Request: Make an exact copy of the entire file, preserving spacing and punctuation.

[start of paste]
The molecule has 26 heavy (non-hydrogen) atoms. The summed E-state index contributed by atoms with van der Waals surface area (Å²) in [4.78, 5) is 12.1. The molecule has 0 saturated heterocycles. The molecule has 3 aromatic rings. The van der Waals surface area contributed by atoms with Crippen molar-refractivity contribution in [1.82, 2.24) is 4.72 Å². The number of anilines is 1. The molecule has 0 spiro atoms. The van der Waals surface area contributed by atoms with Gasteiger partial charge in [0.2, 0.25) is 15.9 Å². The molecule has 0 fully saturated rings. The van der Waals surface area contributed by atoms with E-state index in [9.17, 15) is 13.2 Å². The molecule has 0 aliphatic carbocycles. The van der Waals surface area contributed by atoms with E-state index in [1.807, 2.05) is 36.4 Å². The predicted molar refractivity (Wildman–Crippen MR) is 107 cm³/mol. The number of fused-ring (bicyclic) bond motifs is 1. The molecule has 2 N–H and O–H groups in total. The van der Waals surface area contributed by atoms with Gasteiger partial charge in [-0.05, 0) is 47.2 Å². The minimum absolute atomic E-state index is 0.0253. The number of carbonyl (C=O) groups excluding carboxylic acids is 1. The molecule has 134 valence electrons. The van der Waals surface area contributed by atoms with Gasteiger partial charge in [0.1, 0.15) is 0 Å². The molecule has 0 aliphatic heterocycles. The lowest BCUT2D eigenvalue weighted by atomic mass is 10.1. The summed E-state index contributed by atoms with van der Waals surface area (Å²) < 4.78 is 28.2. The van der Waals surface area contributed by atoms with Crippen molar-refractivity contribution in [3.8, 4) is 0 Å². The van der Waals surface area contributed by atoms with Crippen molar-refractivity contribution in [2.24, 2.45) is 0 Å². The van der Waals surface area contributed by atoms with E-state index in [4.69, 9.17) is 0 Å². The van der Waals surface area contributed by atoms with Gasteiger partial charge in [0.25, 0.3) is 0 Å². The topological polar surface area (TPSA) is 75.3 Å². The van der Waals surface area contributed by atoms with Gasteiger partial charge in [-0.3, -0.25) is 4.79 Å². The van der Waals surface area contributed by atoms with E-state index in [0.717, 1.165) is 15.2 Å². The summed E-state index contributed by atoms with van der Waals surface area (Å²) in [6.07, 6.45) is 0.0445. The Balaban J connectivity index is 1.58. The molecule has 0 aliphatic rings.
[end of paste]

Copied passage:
The molecule has 26 heavy (non-hydrogen) atoms. The summed E-state index contributed by atoms with van der Waals surface area (Å²) in [4.78, 5) is 12.1. The molecule has 0 saturated heterocycles. The molecule has 3 aromatic rings. The van der Waals surface area contributed by atoms with Crippen molar-refractivity contribution in [1.82, 2.24) is 4.72 Å². The number of anilines is 1. The molecule has 0 spiro atoms. The van der Waals surface area contributed by atoms with Gasteiger partial charge in [0.2, 0.25) is 15.9 Å². The molecule has 0 fully saturated rings. The van der Waals surface area contributed by atoms with E-state index in [9.17, 15) is 13.2 Å². The molecule has 0 aliphatic carbocycles. The van der Waals surface area contributed by atoms with E-state index in [1.807, 2.05) is 36.4 Å². The predicted molar refractivity (Wildman–Crippen MR) is 107 cm³/mol. The number of fused-ring (bicyclic) bond motifs is 1. The molecule has 2 N–H and O–H groups in total. The van der Waals surface area contributed by atoms with Gasteiger partial charge in [-0.05, 0) is 47.2 Å². The minimum absolute atomic E-state index is 0.0253. The number of carbonyl (C=O) groups excluding carboxylic acids is 1. The molecule has 134 valence electrons. The van der Waals surface area contributed by atoms with Gasteiger partial charge in [0.1, 0.15) is 0 Å². The molecule has 0 aliphatic heterocycles. The lowest BCUT2D eigenvalue weighted by atomic mass is 10.1. The summed E-state index contributed by atoms with van der Waals surface area (Å²) < 4.78 is 28.2. The van der Waals surface area contributed by atoms with Crippen molar-refractivity contribution in [3.8, 4) is 0 Å². The van der Waals surface area contributed by atoms with Crippen molar-refractivity contribution in [2.24, 2.45) is 0 Å². The van der Waals surface area contributed by atoms with E-state index in [4.69, 9.17) is 0 Å². The van der Waals surface area contributed by atoms with Gasteiger partial charge in [0.25, 0.3) is 0 Å². The topological polar surface area (TPSA) is 75.3 Å². The van der Waals surface area contributed by atoms with Gasteiger partial charge in [-0.3, -0.25) is 4.79 Å². The van der Waals surface area contributed by atoms with E-state index in [0.717, 1.165) is 15.2 Å². The summed E-state index contributed by atoms with van der Waals surface area (Å²) in [6.07, 6.45) is 0.0445. The Balaban J connectivity index is 1.58. The molecule has 0 aliphatic rings.